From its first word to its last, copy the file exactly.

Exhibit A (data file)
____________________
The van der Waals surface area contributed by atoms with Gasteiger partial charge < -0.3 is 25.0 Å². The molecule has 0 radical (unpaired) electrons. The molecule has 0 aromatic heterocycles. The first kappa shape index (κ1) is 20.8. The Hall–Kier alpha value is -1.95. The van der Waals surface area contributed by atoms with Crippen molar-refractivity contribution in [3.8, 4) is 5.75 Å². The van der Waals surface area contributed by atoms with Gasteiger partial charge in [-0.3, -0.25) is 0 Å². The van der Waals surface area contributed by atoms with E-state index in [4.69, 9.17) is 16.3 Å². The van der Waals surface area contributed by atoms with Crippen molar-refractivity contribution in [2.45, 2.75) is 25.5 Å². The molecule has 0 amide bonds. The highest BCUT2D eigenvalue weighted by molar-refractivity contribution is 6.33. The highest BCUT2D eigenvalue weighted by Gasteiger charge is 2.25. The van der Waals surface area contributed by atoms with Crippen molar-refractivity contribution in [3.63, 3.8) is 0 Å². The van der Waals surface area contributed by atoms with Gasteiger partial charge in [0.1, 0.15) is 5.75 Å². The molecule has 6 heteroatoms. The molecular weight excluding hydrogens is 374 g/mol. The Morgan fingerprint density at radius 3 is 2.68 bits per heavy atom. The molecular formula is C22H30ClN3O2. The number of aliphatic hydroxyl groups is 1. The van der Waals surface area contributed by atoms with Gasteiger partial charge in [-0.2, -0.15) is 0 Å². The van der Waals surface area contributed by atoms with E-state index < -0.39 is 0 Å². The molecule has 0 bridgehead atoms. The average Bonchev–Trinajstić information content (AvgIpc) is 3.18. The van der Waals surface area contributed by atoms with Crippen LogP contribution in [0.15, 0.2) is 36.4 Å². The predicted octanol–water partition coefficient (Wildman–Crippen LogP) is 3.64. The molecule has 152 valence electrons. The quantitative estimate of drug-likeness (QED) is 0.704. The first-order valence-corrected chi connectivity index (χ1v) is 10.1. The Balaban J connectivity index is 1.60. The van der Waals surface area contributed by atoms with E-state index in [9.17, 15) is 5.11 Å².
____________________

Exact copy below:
The van der Waals surface area contributed by atoms with Gasteiger partial charge < -0.3 is 25.0 Å². The molecule has 0 radical (unpaired) electrons. The molecule has 0 aromatic heterocycles. The first kappa shape index (κ1) is 20.8. The Hall–Kier alpha value is -1.95. The van der Waals surface area contributed by atoms with Crippen molar-refractivity contribution in [3.8, 4) is 5.75 Å². The van der Waals surface area contributed by atoms with Gasteiger partial charge in [-0.3, -0.25) is 0 Å². The van der Waals surface area contributed by atoms with E-state index in [4.69, 9.17) is 16.3 Å². The van der Waals surface area contributed by atoms with Crippen molar-refractivity contribution in [2.45, 2.75) is 25.5 Å². The molecule has 0 amide bonds. The highest BCUT2D eigenvalue weighted by molar-refractivity contribution is 6.33. The highest BCUT2D eigenvalue weighted by Gasteiger charge is 2.25. The van der Waals surface area contributed by atoms with Crippen molar-refractivity contribution in [3.63, 3.8) is 0 Å². The van der Waals surface area contributed by atoms with Gasteiger partial charge in [0.1, 0.15) is 5.75 Å². The molecule has 6 heteroatoms. The molecular weight excluding hydrogens is 374 g/mol. The Morgan fingerprint density at radius 3 is 2.68 bits per heavy atom. The molecular formula is C22H30ClN3O2. The number of aliphatic hydroxyl groups is 1. The van der Waals surface area contributed by atoms with Gasteiger partial charge in [-0.2, -0.15) is 0 Å². The van der Waals surface area contributed by atoms with E-state index < -0.39 is 0 Å². The molecule has 0 bridgehead atoms. The average Bonchev–Trinajstić information content (AvgIpc) is 3.18. The van der Waals surface area contributed by atoms with Crippen LogP contribution in [0.15, 0.2) is 36.4 Å². The predicted octanol–water partition coefficient (Wildman–Crippen LogP) is 3.64. The molecule has 152 valence electrons. The quantitative estimate of drug-likeness (QED) is 0.704. The first-order valence-corrected chi connectivity index (χ1v) is 10.1. The Balaban J connectivity index is 1.60. The van der Waals surface area contributed by atoms with E-state index in [9.17, 15) is 5.11 Å².